Split into two discs, the first is a collage of ethereal, dreamy tracks stood tall next to more serious house bangers, Gran Cavaliere's opener 'Dancing Alma' setting the ball rolling with a lush undercurrent that runs through most of the earlier tracks. By the time we get to the crashing cymbals mid-song in 'Life and Death' by Tale of Us & Clockwork featuring The/Das, the pace begins to pick up, but it isn't until we reach the groovy beat and wobble of the bass on Roman Flügel's 'Cookies Dust' that things really start to escalate. Flügel's track blends effortlessly into the equally infectious 'Hardboy' by one of house's most watched up and comers, Scuba. Although he is only on remix duty on FaltyDL's 'Straight & Arrow', it is fitting that Kieran Hebden/Four Tet makes an appearance as his influence can be heard throughout the mix. The track is awash with his trademark vocal glitches and builds from a cavernous chiller to a seriously deep beat.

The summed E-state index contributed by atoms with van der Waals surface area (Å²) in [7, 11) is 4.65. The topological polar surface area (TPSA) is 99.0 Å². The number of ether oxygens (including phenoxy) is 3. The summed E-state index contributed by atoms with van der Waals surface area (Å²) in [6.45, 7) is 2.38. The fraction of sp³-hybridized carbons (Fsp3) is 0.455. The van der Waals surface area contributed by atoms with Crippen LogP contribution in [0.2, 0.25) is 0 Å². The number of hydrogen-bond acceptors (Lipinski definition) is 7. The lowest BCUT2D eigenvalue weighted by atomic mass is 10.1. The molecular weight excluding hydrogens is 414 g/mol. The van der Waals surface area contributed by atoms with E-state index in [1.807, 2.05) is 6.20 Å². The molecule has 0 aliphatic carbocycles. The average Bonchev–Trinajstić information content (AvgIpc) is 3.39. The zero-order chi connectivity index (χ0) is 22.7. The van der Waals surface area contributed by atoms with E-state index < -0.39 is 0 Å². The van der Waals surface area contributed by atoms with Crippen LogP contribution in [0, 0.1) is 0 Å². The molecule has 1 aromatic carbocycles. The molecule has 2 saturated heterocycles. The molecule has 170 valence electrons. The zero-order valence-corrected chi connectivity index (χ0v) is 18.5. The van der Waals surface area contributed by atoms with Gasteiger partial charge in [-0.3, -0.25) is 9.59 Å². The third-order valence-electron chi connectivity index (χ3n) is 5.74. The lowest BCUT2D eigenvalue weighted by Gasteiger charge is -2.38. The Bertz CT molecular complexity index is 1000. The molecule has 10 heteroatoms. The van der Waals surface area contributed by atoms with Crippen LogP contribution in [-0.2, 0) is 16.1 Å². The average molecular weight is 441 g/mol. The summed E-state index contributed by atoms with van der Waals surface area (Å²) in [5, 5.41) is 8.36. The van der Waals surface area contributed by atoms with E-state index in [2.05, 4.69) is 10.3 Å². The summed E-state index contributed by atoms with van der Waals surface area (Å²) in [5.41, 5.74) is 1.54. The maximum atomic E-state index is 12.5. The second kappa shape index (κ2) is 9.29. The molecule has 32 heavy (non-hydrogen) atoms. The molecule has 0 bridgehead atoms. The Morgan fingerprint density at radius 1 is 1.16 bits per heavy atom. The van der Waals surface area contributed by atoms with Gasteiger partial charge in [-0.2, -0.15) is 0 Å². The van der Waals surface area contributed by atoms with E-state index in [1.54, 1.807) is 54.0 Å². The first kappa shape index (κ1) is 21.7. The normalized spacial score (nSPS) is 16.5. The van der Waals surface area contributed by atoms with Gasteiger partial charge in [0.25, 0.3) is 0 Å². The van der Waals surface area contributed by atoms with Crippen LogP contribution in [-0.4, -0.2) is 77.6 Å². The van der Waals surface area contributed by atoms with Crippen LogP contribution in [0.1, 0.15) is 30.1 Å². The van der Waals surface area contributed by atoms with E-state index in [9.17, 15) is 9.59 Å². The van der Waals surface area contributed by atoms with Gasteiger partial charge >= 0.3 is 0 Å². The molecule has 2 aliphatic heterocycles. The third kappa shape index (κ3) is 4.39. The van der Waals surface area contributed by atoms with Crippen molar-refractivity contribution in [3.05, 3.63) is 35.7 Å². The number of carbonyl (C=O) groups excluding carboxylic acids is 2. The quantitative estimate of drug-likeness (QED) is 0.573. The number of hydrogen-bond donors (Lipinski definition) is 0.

Using a tried-and-tested formula of acoustic versions and covers, this most recent instalment of the series sees further performances for Dermot O'Leary's radio show now available to own. The artists included cover a broad spectrum, from near-unknowns to arena fillers, and predictably results vary from the terrific to the terrible.
A brave and successful take on 'Eleanor Rigby' from Emeli Sande begins proceedings, while Will Young reminds us of his vocal talent on a lovely rendition of Blondie's 'Hanging On The Telephone'. The classic Jackson 5 number 'I Want You Back' loses its magic in the hands (or should that be voice?) of Rachel Sermanni, but the running is immediately rescued by The Do taking on Kings Of Leon's 'Sex On Fire'. They morph the rock anthem into a chill-out moment and in vocalist Olivia Merilahti have a fantastic talent. Of those presenting their own material, Florence + The Machine and Jessie J give solid presentations of 'Never Let Me Go' and 'Price Tag' respectively, while Robbie Williams' altered performance of 'Candy' does well to take it away from sounding like an advertising jingle and make it a folk-style sing-a-long.